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Family is at the heart of this Indian restaurant and takeaway, which differs from your average curry house. The small establishment situated in Hotwells has limited seating but simple charm, with growing boxes lining the exterior, filled with herbs and spices for the kitchen. Shilpi and her husband run the restaurant, with their children also lending a helping hand. The menu is limited to excellent staple dishes which are fresh, healthy and most importantly authentic (and we’ve heard lots of fantastic feedback about the Pakoras), with Chai Shai taking inspiration from Bangladesh (where the family are from), and northern India. The restaurant also serves as a deli and takeaway, so perfect for picking up that Friday night curry or a different lunch option if you are in the area. If you fancy a real taste of India at a reasonable price where the focus is solely on the food, then this might be the place for you. Owners Shilpi and Farouk have created a changing-menu that explores the cuisine of regions across India and Bangladesh. Aside from the main-courses, Shilpi creates delicious Indian bites including Pakoras and Samosas - and invites you to try them. Their young son sat down next to us and chatted away. It's a happy family-restaurant - and their food will make you happy.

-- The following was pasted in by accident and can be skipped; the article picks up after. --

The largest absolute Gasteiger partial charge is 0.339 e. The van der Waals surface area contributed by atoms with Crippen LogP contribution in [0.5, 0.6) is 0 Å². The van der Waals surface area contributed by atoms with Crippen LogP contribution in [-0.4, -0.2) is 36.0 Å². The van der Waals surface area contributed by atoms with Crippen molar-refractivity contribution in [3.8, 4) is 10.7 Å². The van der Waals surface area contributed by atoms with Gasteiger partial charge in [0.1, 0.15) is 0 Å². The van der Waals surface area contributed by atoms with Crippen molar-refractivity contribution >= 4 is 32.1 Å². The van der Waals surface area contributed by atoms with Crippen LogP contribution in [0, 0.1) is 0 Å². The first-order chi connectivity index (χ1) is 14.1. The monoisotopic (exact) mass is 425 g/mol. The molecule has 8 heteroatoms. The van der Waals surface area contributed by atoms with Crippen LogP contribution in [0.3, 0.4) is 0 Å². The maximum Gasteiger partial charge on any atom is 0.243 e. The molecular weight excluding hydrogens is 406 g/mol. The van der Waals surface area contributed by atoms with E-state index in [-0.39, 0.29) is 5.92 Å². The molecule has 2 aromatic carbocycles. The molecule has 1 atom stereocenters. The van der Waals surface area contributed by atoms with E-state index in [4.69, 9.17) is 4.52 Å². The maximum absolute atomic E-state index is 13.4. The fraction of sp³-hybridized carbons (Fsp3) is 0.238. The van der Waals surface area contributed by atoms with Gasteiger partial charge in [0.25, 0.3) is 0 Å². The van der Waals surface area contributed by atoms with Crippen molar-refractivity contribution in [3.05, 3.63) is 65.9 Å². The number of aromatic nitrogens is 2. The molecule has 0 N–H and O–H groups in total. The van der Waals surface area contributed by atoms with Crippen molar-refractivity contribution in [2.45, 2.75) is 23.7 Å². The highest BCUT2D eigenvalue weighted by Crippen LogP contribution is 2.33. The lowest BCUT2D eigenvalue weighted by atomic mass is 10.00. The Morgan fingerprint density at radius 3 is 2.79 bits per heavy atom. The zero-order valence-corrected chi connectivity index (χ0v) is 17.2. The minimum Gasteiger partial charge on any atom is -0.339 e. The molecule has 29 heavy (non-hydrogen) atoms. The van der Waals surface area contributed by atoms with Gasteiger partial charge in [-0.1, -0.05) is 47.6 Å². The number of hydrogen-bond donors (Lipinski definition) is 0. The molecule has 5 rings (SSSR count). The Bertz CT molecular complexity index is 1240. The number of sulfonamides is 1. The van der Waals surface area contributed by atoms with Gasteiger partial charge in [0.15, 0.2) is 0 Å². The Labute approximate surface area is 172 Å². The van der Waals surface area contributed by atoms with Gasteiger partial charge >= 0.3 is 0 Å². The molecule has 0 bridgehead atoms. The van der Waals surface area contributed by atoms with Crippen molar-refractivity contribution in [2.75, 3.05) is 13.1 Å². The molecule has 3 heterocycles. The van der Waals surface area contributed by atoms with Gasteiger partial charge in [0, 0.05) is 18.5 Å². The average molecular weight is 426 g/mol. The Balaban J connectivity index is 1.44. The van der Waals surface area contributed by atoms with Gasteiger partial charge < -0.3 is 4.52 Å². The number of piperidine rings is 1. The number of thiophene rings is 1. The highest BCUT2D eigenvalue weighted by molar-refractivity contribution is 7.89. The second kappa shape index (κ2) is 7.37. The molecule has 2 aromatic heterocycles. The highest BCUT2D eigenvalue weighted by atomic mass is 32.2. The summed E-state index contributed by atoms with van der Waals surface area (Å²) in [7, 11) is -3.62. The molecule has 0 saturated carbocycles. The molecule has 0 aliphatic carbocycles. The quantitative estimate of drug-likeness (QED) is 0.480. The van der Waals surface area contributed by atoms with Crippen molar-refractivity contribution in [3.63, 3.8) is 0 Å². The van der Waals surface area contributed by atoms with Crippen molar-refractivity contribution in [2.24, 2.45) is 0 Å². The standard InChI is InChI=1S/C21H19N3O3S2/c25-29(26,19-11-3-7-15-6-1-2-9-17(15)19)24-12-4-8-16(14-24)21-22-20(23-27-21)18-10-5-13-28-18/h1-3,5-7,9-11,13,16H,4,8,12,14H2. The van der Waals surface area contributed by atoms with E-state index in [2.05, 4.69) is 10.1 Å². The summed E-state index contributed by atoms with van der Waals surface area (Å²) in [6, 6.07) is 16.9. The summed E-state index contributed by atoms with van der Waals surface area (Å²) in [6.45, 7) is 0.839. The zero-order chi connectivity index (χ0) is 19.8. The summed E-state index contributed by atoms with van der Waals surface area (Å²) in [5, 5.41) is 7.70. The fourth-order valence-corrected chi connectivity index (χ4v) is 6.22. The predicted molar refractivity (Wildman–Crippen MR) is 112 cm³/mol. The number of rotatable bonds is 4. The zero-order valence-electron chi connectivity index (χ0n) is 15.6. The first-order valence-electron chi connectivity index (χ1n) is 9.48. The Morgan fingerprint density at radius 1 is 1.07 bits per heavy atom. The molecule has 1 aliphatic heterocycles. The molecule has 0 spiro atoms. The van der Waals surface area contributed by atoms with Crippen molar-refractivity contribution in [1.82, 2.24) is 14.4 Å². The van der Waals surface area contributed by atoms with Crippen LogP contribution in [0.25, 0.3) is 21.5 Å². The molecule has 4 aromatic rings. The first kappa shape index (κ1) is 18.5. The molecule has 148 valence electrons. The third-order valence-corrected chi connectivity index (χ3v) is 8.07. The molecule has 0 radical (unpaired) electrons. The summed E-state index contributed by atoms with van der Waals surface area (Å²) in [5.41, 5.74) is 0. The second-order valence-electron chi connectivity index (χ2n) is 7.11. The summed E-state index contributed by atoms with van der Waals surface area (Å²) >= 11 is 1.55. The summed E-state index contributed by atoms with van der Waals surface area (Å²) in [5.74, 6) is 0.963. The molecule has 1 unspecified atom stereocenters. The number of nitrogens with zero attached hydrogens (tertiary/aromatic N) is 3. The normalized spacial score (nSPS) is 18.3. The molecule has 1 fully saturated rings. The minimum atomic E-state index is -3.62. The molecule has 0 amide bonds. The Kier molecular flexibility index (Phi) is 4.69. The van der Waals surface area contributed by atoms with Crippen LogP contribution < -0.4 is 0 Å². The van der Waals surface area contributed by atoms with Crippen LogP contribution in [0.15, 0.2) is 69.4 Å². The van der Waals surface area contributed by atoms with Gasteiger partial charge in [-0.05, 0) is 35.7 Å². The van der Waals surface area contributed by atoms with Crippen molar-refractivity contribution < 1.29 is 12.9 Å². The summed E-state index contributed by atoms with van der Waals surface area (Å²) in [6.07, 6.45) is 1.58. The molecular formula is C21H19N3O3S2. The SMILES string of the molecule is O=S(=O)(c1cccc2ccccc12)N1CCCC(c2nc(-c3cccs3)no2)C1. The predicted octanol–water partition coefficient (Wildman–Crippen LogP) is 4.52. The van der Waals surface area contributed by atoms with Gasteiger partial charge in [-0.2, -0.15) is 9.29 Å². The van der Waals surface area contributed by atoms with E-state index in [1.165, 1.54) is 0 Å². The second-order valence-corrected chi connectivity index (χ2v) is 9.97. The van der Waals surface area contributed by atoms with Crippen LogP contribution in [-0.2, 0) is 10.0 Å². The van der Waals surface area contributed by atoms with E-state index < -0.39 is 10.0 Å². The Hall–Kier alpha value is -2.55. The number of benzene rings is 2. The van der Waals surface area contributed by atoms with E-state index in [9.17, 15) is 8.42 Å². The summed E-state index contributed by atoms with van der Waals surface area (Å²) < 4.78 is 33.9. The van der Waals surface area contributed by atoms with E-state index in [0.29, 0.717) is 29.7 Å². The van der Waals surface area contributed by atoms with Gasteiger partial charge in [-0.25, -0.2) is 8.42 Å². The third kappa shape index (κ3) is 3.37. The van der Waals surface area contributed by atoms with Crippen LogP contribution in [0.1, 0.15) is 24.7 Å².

Read more about Chai Shai

Sholay Kitchen's raison d'être is creating deliciously fresh and exciting food that fuses traditional Indian street food dishes with modern twists and original creations. Pleasingly named dishes such as 'Grandma's Curry' – a daily-changing 'home-style' special curry – sit alongside the quirky sounding 'Chicken Lollipop', and there's plenty of mouthwatering options for veggies, fish-eaters and meat-eaters alike. The menu is short but perfectly formed, offering a choice of Small Plates, Large Plates and Side Plates – we love ordering a whole host of dishes for the table to share. It's informal, vibrant and fun – perfect for catching up with friends and family – and it won't leave you with that all-too-familiar bloated feeling of having ingested three kilos of semi-solidified cement mix that so often follows more traditional Indian meals.